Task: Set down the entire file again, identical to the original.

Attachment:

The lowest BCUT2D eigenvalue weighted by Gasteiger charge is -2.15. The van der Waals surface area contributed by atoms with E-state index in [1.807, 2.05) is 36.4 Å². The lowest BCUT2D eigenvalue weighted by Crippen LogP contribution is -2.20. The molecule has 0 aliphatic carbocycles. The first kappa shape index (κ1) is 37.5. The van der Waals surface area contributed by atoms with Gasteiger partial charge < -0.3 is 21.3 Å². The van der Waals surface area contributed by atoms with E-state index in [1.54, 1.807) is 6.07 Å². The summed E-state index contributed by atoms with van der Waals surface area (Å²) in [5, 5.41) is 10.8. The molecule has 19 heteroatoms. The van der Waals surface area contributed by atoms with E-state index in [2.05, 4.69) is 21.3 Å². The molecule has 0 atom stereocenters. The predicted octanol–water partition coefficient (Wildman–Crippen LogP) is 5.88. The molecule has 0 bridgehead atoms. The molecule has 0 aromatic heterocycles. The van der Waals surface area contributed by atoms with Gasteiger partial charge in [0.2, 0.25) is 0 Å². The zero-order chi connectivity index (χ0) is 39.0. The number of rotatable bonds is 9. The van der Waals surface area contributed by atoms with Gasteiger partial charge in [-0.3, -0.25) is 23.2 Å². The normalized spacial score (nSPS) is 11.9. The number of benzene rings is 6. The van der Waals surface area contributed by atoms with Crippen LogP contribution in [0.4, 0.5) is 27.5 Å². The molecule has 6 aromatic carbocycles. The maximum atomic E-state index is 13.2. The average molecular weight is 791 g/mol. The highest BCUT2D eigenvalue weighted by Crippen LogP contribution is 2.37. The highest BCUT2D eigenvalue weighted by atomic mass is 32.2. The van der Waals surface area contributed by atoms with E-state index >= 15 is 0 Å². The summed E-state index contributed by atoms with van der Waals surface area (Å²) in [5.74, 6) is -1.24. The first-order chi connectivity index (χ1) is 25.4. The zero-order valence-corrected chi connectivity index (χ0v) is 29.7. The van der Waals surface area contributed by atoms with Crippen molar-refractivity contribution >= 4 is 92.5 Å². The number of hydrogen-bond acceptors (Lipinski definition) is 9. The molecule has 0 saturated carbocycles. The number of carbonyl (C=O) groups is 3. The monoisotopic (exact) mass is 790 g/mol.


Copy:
The lowest BCUT2D eigenvalue weighted by Gasteiger charge is -2.15. The van der Waals surface area contributed by atoms with E-state index in [1.807, 2.05) is 36.4 Å². The lowest BCUT2D eigenvalue weighted by Crippen LogP contribution is -2.20. The molecule has 0 aliphatic carbocycles. The first kappa shape index (κ1) is 37.5. The van der Waals surface area contributed by atoms with Gasteiger partial charge < -0.3 is 21.3 Å². The van der Waals surface area contributed by atoms with E-state index in [1.54, 1.807) is 6.07 Å². The summed E-state index contributed by atoms with van der Waals surface area (Å²) in [5, 5.41) is 10.8. The molecule has 19 heteroatoms. The van der Waals surface area contributed by atoms with E-state index in [2.05, 4.69) is 21.3 Å². The molecule has 0 atom stereocenters. The predicted octanol–water partition coefficient (Wildman–Crippen LogP) is 5.88. The molecule has 0 bridgehead atoms. The molecule has 0 aromatic heterocycles. The van der Waals surface area contributed by atoms with Gasteiger partial charge in [0.2, 0.25) is 0 Å². The zero-order chi connectivity index (χ0) is 39.0. The number of rotatable bonds is 9. The van der Waals surface area contributed by atoms with Gasteiger partial charge in [-0.3, -0.25) is 23.2 Å². The normalized spacial score (nSPS) is 11.9. The number of benzene rings is 6. The van der Waals surface area contributed by atoms with Crippen LogP contribution in [0.4, 0.5) is 27.5 Å². The molecule has 6 aromatic carbocycles. The maximum atomic E-state index is 13.2. The average molecular weight is 791 g/mol. The highest BCUT2D eigenvalue weighted by Crippen LogP contribution is 2.37. The highest BCUT2D eigenvalue weighted by atomic mass is 32.2. The van der Waals surface area contributed by atoms with E-state index >= 15 is 0 Å². The summed E-state index contributed by atoms with van der Waals surface area (Å²) in [5.74, 6) is -1.24. The first-order chi connectivity index (χ1) is 25.4. The zero-order valence-corrected chi connectivity index (χ0v) is 29.7. The van der Waals surface area contributed by atoms with Crippen molar-refractivity contribution >= 4 is 92.5 Å². The number of hydrogen-bond acceptors (Lipinski definition) is 9. The molecule has 0 saturated carbocycles. The number of carbonyl (C=O) groups is 3. The monoisotopic (exact) mass is 790 g/mol.